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Bicycle crashes in different riding environments in the Australian Capital Territory
journal contributionposted on 2014-01-01, 00:00 authored by Liz de Rome, S Boufous, T Georgeson, T Senserrick, D Richardson, R Ivers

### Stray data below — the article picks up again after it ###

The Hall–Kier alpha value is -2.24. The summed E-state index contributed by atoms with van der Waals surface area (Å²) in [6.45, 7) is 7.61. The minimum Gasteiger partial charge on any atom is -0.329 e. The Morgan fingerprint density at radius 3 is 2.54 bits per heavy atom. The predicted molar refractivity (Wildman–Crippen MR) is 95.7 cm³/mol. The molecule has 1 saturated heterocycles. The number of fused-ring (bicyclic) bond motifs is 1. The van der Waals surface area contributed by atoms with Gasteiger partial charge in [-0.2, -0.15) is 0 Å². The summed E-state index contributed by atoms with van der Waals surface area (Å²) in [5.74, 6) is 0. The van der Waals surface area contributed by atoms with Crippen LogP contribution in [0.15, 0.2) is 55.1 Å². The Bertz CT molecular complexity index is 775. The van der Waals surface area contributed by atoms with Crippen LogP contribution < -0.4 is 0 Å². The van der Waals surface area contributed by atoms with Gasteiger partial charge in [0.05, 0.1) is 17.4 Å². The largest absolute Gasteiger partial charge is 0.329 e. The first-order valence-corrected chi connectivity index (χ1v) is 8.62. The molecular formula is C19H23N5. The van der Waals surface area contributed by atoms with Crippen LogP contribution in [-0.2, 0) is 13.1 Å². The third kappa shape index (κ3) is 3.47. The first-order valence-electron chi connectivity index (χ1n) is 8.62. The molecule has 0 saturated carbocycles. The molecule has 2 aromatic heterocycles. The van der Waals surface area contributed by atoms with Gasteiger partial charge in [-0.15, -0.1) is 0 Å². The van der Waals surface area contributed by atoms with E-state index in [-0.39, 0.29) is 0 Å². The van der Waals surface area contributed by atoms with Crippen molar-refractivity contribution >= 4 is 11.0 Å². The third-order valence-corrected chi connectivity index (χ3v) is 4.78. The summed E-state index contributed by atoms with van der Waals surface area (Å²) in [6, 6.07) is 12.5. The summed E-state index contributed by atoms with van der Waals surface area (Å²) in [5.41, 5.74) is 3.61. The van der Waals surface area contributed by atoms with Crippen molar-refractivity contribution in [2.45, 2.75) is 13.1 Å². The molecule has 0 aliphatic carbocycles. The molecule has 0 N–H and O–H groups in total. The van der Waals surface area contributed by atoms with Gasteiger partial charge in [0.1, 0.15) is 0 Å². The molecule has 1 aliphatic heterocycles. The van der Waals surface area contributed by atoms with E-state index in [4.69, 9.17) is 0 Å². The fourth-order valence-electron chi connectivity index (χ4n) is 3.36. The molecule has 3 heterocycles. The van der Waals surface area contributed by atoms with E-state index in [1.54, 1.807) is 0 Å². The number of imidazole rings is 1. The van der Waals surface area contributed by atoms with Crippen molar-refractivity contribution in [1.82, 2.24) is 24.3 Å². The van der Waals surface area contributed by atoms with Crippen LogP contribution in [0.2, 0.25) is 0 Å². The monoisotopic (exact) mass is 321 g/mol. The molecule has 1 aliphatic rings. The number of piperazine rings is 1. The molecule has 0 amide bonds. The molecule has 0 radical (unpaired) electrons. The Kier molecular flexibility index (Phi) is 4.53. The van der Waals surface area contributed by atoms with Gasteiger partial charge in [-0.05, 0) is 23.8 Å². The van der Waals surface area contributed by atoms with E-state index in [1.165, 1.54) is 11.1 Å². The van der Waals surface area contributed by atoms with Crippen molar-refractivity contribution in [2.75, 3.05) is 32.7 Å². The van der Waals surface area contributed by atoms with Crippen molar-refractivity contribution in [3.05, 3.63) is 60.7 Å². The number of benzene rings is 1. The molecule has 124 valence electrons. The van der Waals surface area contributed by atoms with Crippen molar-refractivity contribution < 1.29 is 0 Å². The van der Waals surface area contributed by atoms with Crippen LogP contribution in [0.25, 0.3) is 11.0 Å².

Introduction: Cyclists are increasingly overrepresented in traffic crash casualties in Australia. There is evidence that better cycling infrastructure increases participation, but whether it reduces the numbers of injured cyclists is less clear. This study examined injury outcomes of crashes in different cycling environments. Methods: Adult cyclists injured on- and off-road were recruited from emergency departments from November 2009 to May 2010 in the Australian Capital Territory. Eligible participants (n = 313/372, 84.1%) were interviewed and their injury self-reports were corroborated with medical records where available. Participants who had crashed in transport-related areas (n = 202, 64.5%) are the focus of this article. Results: Participants had crashed in traffic (39.1%), in cycle lanes (7.9%), on shared paths (36.1%), and on footpaths (16.8%). Based on average weekly traffic counts, the crash involvement rate per 1000 cyclists was 11.8 on shared paths compared to 5.8 on cycle lanes. Over half of the participants (52.0%) were injured in single-vehicle bicycle crashes. The remainder involved other road users, including motor vehicles (20.8%), other bicycles (18.8%), pedestrians (6.4%), and animals (2.0%). Pedestrians were involved in 16.4 percent of crashes on shared paths. Minor injuries (Abbreviated Injury Scale [AIS] 1) were sustained by 58.4 percent of cyclists, moderately severe injuries (AIS 2) were sustained by 36.1 percent of cyclists, and 5.4 percent of cyclists were seriously injured (AIS 3+). The average treatment required was 1.8 days with 7.5 days off work and cost to the cyclist of $869 excluding medical treatment. Cyclists who crashed on shared paths or in traffic had higher injury severity scores (ISS; 4.4, 4.0) compared to those in cycle lanes or on footpaths (3.3, 3.4) and required more treatment days (2.8, 1.7 versus 0.0, 0.2). Conclusions: Fewer cyclists were injured in on-road cycle lanes than in other cycling environments, and a high proportion of injuries were incurred on shared paths. This study highlights an urgent need to determine appropriate criteria and management strategies for paths classified as suitable for shared or segregated usage. Supplemental materials are available for this article. Go to the publisher's online edition of Traffic Injury Prevention to view the supplemental files.